This brings us to the next consideration: financial sustainability. As policymakers, we have a duty to ensure that all measures, in particular those meant to improve livelihood, are financially sustainable in the long run. The Government is currently spending around HK$75 billion per year on various elderly benefits and services. These include the heavily subsidised hospital care, the non-means-tested Old Age Allowance, the HK$2 transport concession scheme and the health care voucher scheme for elderly people to receive care from the private sector. Earlier estimates indicate that a universal pension at a monthly payment of around HK$3,300 would incur an additional aggregate cost up to HK$2,400 billion over the next 50 years, or HK$48 billion per year on average. This represents a staggering 60 per cent increase in elderly spending. Against the background of shrinking workforce and bearing in mind that raising taxes may reduce Hong Kong's appeal and competitiveness as a place for investment, we should be cautious not to take on a bill that will deplete our fiscal reserves in the long run.

     The third consideration is equity. All along, while channeling public resources to helping the needy, it is our philosophy to encourage self-reliance. This self-reliant spirit is cherished by all Hong Kong people. Given that public resources are scarce, we have to ask ourselves which is the more equitable way to help those in need: a universal shotgun approach? Or a targeted rifle approach? Some may say that an across-the-board protection is a basic right. However, recognising the right to retirement protection does not mean that we must provide the protection by giving out the same amount of cash to everyone regardless of their financial status.

     As I have pointed out, our retirement protection is underpinned by different pillars. Effective protection can indeed take different forms. For cash payment, public resources should be targeted at vulnerable older people and seek to narrow the gap between the rich and the poor. In addition, to look at equity from an inter-generation angle, we would not want to leave our children and grandchildren with a pay-as-you-go universal pension system that, as the experiences of other developed economies have shown, can snowball into a burden which they may not be able to cope with.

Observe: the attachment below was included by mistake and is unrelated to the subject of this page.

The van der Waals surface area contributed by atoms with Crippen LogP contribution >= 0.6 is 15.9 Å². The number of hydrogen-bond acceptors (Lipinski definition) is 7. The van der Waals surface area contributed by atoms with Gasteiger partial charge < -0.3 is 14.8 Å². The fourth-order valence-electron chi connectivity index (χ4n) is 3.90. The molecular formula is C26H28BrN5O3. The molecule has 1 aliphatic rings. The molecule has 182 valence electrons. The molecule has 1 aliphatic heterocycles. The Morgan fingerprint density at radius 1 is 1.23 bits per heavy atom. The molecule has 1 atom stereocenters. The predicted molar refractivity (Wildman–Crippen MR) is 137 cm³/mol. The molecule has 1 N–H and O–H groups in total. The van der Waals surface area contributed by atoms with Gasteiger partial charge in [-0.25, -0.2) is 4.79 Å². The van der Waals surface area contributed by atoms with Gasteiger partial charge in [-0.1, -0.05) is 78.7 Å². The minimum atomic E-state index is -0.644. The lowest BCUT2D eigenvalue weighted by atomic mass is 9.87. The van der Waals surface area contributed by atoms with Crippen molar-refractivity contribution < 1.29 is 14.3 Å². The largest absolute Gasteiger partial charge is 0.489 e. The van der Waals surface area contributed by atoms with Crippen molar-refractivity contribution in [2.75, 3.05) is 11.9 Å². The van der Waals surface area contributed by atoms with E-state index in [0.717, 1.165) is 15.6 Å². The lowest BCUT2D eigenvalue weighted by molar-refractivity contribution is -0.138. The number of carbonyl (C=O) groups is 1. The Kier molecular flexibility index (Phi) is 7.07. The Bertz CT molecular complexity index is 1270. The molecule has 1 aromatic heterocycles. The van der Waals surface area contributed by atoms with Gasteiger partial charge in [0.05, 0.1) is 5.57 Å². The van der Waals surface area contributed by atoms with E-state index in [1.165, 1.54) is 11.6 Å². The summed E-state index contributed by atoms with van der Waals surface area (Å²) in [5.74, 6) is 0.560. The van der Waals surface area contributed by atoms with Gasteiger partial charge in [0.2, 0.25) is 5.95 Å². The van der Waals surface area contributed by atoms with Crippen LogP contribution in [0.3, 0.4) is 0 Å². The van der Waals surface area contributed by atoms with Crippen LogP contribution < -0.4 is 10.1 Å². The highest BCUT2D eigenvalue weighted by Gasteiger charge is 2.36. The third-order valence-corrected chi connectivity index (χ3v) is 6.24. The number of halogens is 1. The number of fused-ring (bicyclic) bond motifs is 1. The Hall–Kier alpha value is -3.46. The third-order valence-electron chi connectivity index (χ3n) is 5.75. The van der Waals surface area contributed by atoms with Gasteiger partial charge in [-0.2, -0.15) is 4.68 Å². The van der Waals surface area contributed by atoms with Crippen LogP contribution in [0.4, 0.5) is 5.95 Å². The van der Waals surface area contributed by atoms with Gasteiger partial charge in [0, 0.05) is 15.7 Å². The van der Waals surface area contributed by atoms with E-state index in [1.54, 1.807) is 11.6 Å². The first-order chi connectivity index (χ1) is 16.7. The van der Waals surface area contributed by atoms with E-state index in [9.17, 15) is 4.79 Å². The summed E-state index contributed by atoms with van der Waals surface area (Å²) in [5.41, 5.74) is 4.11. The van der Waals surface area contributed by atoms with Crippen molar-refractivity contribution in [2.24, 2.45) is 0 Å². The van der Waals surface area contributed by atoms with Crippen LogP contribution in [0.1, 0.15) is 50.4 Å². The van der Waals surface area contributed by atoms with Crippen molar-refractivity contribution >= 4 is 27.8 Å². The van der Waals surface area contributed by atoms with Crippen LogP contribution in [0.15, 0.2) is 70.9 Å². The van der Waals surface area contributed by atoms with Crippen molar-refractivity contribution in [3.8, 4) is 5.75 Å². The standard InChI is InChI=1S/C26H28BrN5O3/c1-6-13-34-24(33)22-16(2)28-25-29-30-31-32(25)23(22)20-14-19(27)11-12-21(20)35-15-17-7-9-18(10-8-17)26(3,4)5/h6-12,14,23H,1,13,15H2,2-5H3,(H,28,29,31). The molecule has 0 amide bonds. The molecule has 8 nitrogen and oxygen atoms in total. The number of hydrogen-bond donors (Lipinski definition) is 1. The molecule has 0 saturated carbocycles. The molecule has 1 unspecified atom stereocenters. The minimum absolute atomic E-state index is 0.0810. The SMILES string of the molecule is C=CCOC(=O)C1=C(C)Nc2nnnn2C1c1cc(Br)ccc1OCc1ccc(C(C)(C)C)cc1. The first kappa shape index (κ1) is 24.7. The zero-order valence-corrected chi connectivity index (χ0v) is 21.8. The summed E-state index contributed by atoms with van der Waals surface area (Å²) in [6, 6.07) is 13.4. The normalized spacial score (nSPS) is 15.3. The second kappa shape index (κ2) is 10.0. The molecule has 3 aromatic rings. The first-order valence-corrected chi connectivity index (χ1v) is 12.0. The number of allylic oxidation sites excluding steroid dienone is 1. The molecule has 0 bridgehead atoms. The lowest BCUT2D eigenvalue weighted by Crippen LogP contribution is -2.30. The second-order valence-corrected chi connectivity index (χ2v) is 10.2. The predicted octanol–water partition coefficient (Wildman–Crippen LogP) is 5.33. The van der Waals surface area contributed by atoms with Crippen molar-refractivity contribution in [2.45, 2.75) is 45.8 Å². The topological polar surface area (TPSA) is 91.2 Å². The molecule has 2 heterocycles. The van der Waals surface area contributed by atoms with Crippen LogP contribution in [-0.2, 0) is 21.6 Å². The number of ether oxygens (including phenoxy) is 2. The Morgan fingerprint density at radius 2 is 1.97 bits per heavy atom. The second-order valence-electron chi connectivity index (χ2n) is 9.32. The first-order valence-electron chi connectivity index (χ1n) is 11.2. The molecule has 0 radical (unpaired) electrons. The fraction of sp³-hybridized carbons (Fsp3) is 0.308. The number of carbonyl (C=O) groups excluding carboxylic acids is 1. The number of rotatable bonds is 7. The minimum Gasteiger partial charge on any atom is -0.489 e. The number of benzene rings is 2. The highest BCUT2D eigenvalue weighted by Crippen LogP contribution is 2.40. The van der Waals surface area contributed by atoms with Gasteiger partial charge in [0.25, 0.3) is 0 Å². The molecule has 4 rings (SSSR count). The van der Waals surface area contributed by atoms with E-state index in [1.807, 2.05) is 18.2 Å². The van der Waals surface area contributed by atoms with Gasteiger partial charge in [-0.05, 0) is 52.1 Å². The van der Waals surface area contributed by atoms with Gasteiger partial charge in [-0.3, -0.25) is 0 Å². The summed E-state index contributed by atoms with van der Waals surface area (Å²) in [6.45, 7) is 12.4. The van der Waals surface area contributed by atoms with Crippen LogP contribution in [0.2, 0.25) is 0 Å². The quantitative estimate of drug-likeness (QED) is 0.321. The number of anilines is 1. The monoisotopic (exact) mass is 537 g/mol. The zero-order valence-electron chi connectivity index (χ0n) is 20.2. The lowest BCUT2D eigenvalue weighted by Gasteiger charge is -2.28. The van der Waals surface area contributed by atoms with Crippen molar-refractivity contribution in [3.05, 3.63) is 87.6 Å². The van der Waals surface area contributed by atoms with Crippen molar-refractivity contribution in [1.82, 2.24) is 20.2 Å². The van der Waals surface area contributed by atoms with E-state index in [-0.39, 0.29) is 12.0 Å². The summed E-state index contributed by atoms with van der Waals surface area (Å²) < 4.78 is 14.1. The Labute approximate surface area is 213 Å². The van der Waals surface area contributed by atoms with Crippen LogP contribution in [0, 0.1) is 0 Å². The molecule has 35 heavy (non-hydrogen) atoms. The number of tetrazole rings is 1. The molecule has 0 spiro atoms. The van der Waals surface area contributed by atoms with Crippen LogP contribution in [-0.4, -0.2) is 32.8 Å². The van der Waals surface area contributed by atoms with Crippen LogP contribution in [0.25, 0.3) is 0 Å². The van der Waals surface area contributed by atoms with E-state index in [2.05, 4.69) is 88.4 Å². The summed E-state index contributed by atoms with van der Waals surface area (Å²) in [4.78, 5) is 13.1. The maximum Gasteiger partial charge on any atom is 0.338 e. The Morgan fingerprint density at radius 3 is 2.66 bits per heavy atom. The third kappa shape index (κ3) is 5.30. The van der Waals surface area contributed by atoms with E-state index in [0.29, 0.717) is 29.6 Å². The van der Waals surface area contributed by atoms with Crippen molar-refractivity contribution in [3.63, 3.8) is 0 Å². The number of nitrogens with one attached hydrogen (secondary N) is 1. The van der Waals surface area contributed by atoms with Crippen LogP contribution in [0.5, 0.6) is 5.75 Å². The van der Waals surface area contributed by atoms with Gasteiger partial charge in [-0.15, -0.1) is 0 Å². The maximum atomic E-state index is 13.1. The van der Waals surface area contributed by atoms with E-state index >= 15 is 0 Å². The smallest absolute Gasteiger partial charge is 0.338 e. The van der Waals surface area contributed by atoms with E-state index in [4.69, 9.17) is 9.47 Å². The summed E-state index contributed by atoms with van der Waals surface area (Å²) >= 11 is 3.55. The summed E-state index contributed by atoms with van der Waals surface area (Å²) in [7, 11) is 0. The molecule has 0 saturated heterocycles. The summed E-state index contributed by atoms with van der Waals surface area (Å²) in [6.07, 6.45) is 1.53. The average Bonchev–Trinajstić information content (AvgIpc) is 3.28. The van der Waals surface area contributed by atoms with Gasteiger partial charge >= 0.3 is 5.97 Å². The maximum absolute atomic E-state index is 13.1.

The fourth consideration is comprehensive protection. We all probably agree that retirement protection encompasses not just financial assistance. Depending on their age as well as their physical, family and financial conditions, elderly persons have different needs at different life stages, such as medical services, community care and financial subsidy. The Government is giving a significant portion of its resources to meet the needs of the elderly. As public resources are not limitless, the policy and measures for improving people's livelihood are not merely a matter of supply and demand. They also involve resource allocation according to the three principles that I mentioned earlier: affordability, financial sustainability and equity.

     By saying that the existing multi-pillar retirement protection system should be maintained, we are not just suggesting the status quo. There is simply no room for complacency. Earlier this year, we have announced a package of measures to improve each of the existing pillars, with a view to enhancing the adequacy and coverage of retirement protection while maintaining the affordability and financial sustainability of the system. To name but a few, we will improve the multi-tiered social security pillar by enhancing the Old Age Living Allowance (OALA). The Allowance currently benefits more than 460 000 elderly persons and is the most popular social security programme for our senior citizens.